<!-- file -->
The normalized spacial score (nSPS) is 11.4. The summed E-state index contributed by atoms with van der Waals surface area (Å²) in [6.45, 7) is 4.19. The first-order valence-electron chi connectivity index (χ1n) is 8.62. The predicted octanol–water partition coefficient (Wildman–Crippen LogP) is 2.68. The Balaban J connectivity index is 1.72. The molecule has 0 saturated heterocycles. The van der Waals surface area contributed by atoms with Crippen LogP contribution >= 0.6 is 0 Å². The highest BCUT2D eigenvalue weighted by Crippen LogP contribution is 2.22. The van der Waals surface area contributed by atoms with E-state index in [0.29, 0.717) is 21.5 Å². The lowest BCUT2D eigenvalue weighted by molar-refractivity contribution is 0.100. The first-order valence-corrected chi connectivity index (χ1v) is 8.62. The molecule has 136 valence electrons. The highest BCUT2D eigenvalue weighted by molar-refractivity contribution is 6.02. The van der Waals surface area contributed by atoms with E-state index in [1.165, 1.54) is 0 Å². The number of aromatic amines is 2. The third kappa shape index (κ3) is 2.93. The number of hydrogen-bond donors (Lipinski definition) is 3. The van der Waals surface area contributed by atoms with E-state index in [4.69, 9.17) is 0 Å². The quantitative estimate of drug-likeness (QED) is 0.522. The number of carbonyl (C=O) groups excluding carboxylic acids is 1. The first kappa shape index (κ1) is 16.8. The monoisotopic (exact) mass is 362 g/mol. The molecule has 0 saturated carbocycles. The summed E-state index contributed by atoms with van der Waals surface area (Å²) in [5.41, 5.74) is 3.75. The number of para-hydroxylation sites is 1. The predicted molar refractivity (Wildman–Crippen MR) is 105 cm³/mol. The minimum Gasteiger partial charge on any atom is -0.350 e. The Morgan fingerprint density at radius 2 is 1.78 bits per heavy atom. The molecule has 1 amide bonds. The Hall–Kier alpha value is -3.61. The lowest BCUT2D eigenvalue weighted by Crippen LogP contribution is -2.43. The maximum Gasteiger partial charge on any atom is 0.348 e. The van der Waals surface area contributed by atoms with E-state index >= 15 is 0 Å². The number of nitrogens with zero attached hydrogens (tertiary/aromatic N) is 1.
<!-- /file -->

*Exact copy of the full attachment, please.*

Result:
The normalized spacial score (nSPS) is 11.4. The summed E-state index contributed by atoms with van der Waals surface area (Å²) in [6.45, 7) is 4.19. The first-order valence-electron chi connectivity index (χ1n) is 8.62. The predicted octanol–water partition coefficient (Wildman–Crippen LogP) is 2.68. The Balaban J connectivity index is 1.72. The molecule has 0 saturated heterocycles. The van der Waals surface area contributed by atoms with Crippen LogP contribution >= 0.6 is 0 Å². The highest BCUT2D eigenvalue weighted by Crippen LogP contribution is 2.22. The van der Waals surface area contributed by atoms with E-state index in [0.29, 0.717) is 21.5 Å². The lowest BCUT2D eigenvalue weighted by molar-refractivity contribution is 0.100. The first-order valence-corrected chi connectivity index (χ1v) is 8.62. The molecule has 136 valence electrons. The highest BCUT2D eigenvalue weighted by molar-refractivity contribution is 6.02. The van der Waals surface area contributed by atoms with E-state index in [1.165, 1.54) is 0 Å². The number of aromatic amines is 2. The third kappa shape index (κ3) is 2.93. The number of hydrogen-bond donors (Lipinski definition) is 3. The van der Waals surface area contributed by atoms with E-state index in [4.69, 9.17) is 0 Å². The quantitative estimate of drug-likeness (QED) is 0.522. The number of carbonyl (C=O) groups excluding carboxylic acids is 1. The first kappa shape index (κ1) is 16.8. The monoisotopic (exact) mass is 362 g/mol. The molecule has 0 saturated carbocycles. The summed E-state index contributed by atoms with van der Waals surface area (Å²) in [5.41, 5.74) is 3.75. The number of para-hydroxylation sites is 1. The predicted molar refractivity (Wildman–Crippen MR) is 105 cm³/mol. The minimum Gasteiger partial charge on any atom is -0.350 e. The Morgan fingerprint density at radius 2 is 1.78 bits per heavy atom. The molecule has 1 amide bonds. The Hall–Kier alpha value is -3.61. The lowest BCUT2D eigenvalue weighted by Crippen LogP contribution is -2.43. The maximum Gasteiger partial charge on any atom is 0.348 e. The van der Waals surface area contributed by atoms with E-state index >= 15 is 0 Å². The number of nitrogens with zero attached hydrogens (tertiary/aromatic N) is 1.